Circuit-ID tunnels are used to route traffic between two clusters. The traffic is tapped and sent through network ports that are configured on the cluster in the encapsulation side. Based on the flow map configuration, traffic is filtered and then sent through the circuit ports that are configured as the destination port in the map. These circuit ports encapsulate the traffic with a circuit-ID and transmit the encapsulated traffic through the circuit tunnel that connects two clusters. At the receiving end of another cluster in the decapsulation side, the circuit port that is configured as the source port decapsulates the traffic and sends the traffic to the appropriate tools through the tool ports.
Figure 1 illustrates the circuit flow mapping between two clusters using circuit-ID.
|Figure 29||Circuit Flow Mapping®|
In this example, the GigaVUE-TA Series and GigaVUE-HC Series nodes reside in cluster A. The tapped traffic is sent through network ports, 1/1/n1 and 1/1/n2. Based on the rules configured in the map, the traffic is filtered at the nodes in cluster A. The filtered traffic is then sent through the circuit port, 1/1/g1 and circuit GigaStream that are configured as the destination port in the map. These circuit ports encapsulate the traffic with circuit-ID and transmit the encapsulated traffic through the circuit tunnel that connects cluster A and cluster B. At the receiving end of cluster B, the circuit ports, 1/1/g2, 1/1/g3, 1/1/g4, and 1/1/g5 that are configured as the source ports decapsulate the traffic, strip the circuit-ID, and send the traffic to the appropriate tools through the tool ports, 1/1/x1, 1/1/x2, and 1/1/x3.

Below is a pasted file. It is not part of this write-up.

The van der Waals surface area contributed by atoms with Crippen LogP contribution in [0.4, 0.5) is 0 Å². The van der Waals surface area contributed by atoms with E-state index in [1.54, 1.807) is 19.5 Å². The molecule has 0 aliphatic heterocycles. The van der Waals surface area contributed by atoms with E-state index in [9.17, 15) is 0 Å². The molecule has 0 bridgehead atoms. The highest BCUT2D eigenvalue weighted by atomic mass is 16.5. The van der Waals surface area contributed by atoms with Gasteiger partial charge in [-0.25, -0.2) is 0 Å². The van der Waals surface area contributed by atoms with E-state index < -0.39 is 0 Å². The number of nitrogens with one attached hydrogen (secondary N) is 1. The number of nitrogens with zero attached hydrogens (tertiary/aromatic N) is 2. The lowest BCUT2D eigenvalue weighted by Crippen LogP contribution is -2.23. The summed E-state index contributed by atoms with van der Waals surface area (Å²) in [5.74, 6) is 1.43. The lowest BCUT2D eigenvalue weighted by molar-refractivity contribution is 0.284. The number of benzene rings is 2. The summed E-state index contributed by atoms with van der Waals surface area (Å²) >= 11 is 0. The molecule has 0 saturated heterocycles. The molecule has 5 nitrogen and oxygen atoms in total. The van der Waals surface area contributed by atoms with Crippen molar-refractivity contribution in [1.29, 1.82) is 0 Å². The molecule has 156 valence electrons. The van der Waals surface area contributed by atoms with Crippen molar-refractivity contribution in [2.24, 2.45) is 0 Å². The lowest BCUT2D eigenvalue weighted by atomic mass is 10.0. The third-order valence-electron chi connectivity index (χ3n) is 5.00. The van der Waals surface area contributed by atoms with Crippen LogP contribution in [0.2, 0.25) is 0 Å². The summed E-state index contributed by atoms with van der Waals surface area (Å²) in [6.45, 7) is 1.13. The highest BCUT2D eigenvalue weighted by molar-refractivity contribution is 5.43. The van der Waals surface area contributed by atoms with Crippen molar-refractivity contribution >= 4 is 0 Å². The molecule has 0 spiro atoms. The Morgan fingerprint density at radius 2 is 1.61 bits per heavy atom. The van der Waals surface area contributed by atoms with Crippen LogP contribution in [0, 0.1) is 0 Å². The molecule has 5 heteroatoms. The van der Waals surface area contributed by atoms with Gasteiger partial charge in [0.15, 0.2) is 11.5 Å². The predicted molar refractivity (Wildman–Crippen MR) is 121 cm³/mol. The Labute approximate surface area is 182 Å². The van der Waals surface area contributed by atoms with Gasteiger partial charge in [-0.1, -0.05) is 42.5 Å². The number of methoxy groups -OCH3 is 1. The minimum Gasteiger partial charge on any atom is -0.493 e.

Refer to the following sections for details about the Circuit-ID tunnel encapsulation and decapsulation:
|Circuit-ID Tunnels—Rules and Notes|
|Circuit-ID Tunnel Encapsulation|
|Circuit-ID Tunnel Decapsulation|